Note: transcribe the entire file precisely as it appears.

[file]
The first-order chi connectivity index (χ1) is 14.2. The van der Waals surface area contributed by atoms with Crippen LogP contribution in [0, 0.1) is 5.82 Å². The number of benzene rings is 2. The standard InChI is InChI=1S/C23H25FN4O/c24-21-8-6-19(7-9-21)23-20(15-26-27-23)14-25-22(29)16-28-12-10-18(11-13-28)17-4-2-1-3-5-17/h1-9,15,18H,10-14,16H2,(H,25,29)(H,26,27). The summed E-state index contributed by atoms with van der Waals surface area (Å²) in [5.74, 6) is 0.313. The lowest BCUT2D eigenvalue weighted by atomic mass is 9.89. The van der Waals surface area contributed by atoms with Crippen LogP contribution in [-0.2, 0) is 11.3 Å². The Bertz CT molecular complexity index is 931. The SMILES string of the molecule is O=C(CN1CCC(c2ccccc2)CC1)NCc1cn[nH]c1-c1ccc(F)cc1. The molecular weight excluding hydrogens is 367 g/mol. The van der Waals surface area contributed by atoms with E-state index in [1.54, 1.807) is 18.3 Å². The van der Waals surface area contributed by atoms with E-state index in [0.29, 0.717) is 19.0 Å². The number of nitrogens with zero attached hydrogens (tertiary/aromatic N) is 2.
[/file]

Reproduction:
The first-order chi connectivity index (χ1) is 14.2. The van der Waals surface area contributed by atoms with Crippen LogP contribution in [0, 0.1) is 5.82 Å². The number of benzene rings is 2. The standard InChI is InChI=1S/C23H25FN4O/c24-21-8-6-19(7-9-21)23-20(15-26-27-23)14-25-22(29)16-28-12-10-18(11-13-28)17-4-2-1-3-5-17/h1-9,15,18H,10-14,16H2,(H,25,29)(H,26,27). The summed E-state index contributed by atoms with van der Waals surface area (Å²) in [5.74, 6) is 0.313. The lowest BCUT2D eigenvalue weighted by atomic mass is 9.89. The van der Waals surface area contributed by atoms with Crippen LogP contribution in [-0.2, 0) is 11.3 Å². The Bertz CT molecular complexity index is 931. The SMILES string of the molecule is O=C(CN1CCC(c2ccccc2)CC1)NCc1cn[nH]c1-c1ccc(F)cc1. The molecular weight excluding hydrogens is 367 g/mol. The van der Waals surface area contributed by atoms with E-state index in [1.54, 1.807) is 18.3 Å². The van der Waals surface area contributed by atoms with E-state index in [0.29, 0.717) is 19.0 Å². The number of nitrogens with zero attached hydrogens (tertiary/aromatic N) is 2.